• House Democrats, frustrated by what they see as GOP inaction and with an eye on midterm elections, on Tuesday held the first of what they hope to be several interviews with witnesses who have not been interrogated in the Republican-led Russia investigations. Democrats on the House Judiciary and Oversight and Government Reform committees interviewed former Cambridge Analytica employee Christopher Wylie, who sparked a global debate over electronic privacy in March when he revealed that a data-mining firm affiliated with President Donald Trump's campaign gathered millions of Facebook profiles to influence elections. Wylie's visit is part of a Democratic attempt to keep congressional focus on Russian meddling in the 2016 election and on whether Trump's campaign was involved. Democrats on the House Intelligence Committee plan to meet with Wylie on Wednesday. Republicans were invited to both meetings but declined to attend. It was unclear if there were any new revelations in Tuesday's closed-door meeting, which lasted less than three hours and was attended by a handful of lawmakers. The Democrats said they would like to hold additional interviews, but it was unclear if any were scheduled. At least one House Democrat who attended signaled a larger strategy was at play. 'The Republicans aren't always going to be in the majority,' said Rep. Raja Krishnamoorthi of Illinois, a member of the Oversight panel, after he left the interview with Wylie. 'So I think we have to do our due diligence, we have to lay the groundwork for what we would actually want to do if we take back the House and we are operating in the majority in the committee.' The GOP-led House Intelligence Committee shut down its Russian meddling probe last month, concluding after dozens of interviews that they didn't see any evidence of collusion or coordination between Trump's campaign and Russia. Democrats were furious, arguing that Republicans hadn't subpoenaed many witnesses they considered essential. The Republican chairmen of the Judiciary and Oversight panels declined to investigate the election meddling at all, saying they would instead leave that to special counsel Robert Mueller. Still, Republicans on all three committees are investigating the Justice Department, looking into whether employees conspired against Trump in beginning its Russia investigation and whether the department's employees were biased in its investigation of Trump's 2016 opponent, Democrat Hillary Clinton. In a joint statement after the Wylie interview, Democrats on the Judiciary and Oversight committees said he raised serious questions about security. 'We must do more to learn how foreign actors collect and weaponize our data against us, and what impact social media has on our democratic processes,' the lawmakers said in a joint statement. Wylie worked for the U.K.-based Cambridge Analytica from 2013 to 2015. In several interviews last month, he said the firm sought information on Facebook to build psychological profiles on a large portion of the U.S. electorate. He said the company was able to amass the database quickly with the help of an academic, Aleksander Kogan, who developed a Facebook app called 'This is Your Digital Life' that appeared to be a personality test. Wylie has said he fears that data may have been turned over to Russians who aimed to interfere with the U.S. election. Cambridge Analytica was backed by the conservative billionaire Robert Mercer, a hedge-fund manager who supported the Trump campaign. The firm's vice president at one point was Steve Bannon, who later became Trump's campaign chairman and White House adviser. Leaving the interview, Wylie declined to say what was discussed but said he hopes that Congress can investigate Cambridge Analytica and whether the firm's 'actions were compliant with American law.' 'I hope so,' he said. 'That's why I came.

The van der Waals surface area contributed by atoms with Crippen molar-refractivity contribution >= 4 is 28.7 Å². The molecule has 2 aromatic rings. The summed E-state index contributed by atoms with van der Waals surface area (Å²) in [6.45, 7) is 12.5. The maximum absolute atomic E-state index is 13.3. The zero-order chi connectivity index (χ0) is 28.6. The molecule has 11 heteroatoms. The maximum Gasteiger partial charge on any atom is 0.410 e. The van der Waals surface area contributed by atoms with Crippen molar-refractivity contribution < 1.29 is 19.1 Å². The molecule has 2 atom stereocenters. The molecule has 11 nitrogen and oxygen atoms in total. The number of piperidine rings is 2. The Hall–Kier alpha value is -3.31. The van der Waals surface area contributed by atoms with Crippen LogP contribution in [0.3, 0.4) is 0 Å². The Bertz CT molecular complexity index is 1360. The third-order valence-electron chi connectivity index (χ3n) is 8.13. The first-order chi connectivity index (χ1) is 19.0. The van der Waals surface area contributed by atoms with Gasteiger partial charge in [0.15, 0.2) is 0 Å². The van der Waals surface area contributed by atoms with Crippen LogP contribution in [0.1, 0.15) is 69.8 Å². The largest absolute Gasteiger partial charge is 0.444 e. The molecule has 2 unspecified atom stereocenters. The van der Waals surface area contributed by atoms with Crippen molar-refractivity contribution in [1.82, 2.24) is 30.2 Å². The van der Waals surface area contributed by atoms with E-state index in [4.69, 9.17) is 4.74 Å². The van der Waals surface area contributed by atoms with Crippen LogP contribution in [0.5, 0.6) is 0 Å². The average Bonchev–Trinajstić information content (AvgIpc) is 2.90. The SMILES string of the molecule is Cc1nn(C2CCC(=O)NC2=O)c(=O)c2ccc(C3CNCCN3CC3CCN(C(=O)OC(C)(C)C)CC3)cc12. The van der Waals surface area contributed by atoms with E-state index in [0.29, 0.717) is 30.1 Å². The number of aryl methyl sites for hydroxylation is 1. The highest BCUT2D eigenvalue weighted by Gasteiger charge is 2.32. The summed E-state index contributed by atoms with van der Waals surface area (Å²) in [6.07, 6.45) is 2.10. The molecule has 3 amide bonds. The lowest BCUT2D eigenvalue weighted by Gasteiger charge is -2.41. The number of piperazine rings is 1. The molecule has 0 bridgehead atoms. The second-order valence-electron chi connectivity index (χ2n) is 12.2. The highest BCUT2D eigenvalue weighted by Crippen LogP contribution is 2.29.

• The Supreme Court has upheld a challenged practice that is used to invalidate patents without the involvement of federal courts. The justices on Tuesday rejected a bid to strike down a process established by Congress in 2011 to speed up patent reviews. The justices voted 7-2 in favor of the U.S. Patent and Trademark Office's patent review process. It has been used to invalidate hundreds of patents since it was established in 2012. Chief Justice John Roberts and Justice Neil Gorsuch dissented.
  • Cambridge Analytica unleashed its counterattack against claims that it misused data from millions of Facebook accounts, saying Tuesday it is the victim of misunderstandings and inaccurate reporting that portrays the company as the evil villain in a James Bond movie. Clarence Mitchell, a high-profile publicist recently hired to represent the company, held Cambridge Analytica's first news conference since allegations surfaced that the Facebook data helped Donald Trump win the 2016 presidential election. Christopher Wylie, a former employee of Cambridge Analytica's parent, also claims that the company has links to the successful campaign to take Britain out of the European Union. 'The company has been portrayed in some quarters as almost some Bond villain,' Mitchell said. 'Cambridge Analytica is no Bond villain.' Cambridge Analytica didn't use any of the Facebook data in the work it did for Trump's campaign and it never did any work on the Brexit campaign, Mitchell said. Furthermore, he said, the data was collected by another company that was contractually obligated to follow data protection rules and the information was deleted as soon as Facebook raised concerns.  Mitchell insists the company has not broken any laws, but acknowledged it had commissioned an independent investigation is being conducted. He insisted that the company had been victimized by 'wild speculation based on misinformation, misunderstanding, or in some cases, frankly, an overtly political position.' The comments come weeks after the scandal engulfed both the consultancy and Facebook, which has been embroiled in scandal since revelations that Cambridge Analytica misused personal information from as many as 87 million Facebook accounts. Facebook's CEO Mark Zuckerberg testified before the U.S. congressional committees and at one point the company lost some $50 billion in value for its shareholders. Details on the scandal continued to trickle out. On Tuesday, a Cambridge University academic said the suspended CEO of Cambridge Analytica lied to British lawmakers investigating fake news. Academic Aleksandr Kogan's company, Global Science Research, developed a Facebook app that vacuumed up data from people who signed up to use the app as well as information from their Facebook friends, even if those friends hadn't agreed to share their data. Cambridge Analytica allegedly used the data to profile U.S. voters and target them with ads during the 2016 election to help elect Donald Trump. It denies the charge. Kogan appeared before the House of Commons' media committee Tuesday and was asked whether Cambridge Analytica's suspended CEO, Alexander Nix, told the truth when he testified that none of the company's data came from Global Science Research. 'That's a fabrication,' Kogan told committee Chairman Damian Collins. Nix could not immediately be reached for comment. Kogan also cast doubt on many of Wylie's allegations, which have triggered a global debate about internet privacy protections. Wylie repeated his claims in a series of media interviews as well as an appearance before the committee. Wylie worked for SCL Group Ltd. in 2013 and 2014. 'Mr. Wylie has invented many things,' Kogan said, calling him 'duplicitous.' No matter what, though, Kogan insisted in his testimony that the data would not be that useful to election consultants. The idea was seized upon by Mitchell, who also denied that the company had worked on the effort to have Britain leave the EU. Mitchell said that the idea that political consultancies can use data alone to sway votes is 'frankly insulting to the electorates. Data science in modern campaigning helps those campaigns, but it is still and always will be the candidates who win the races.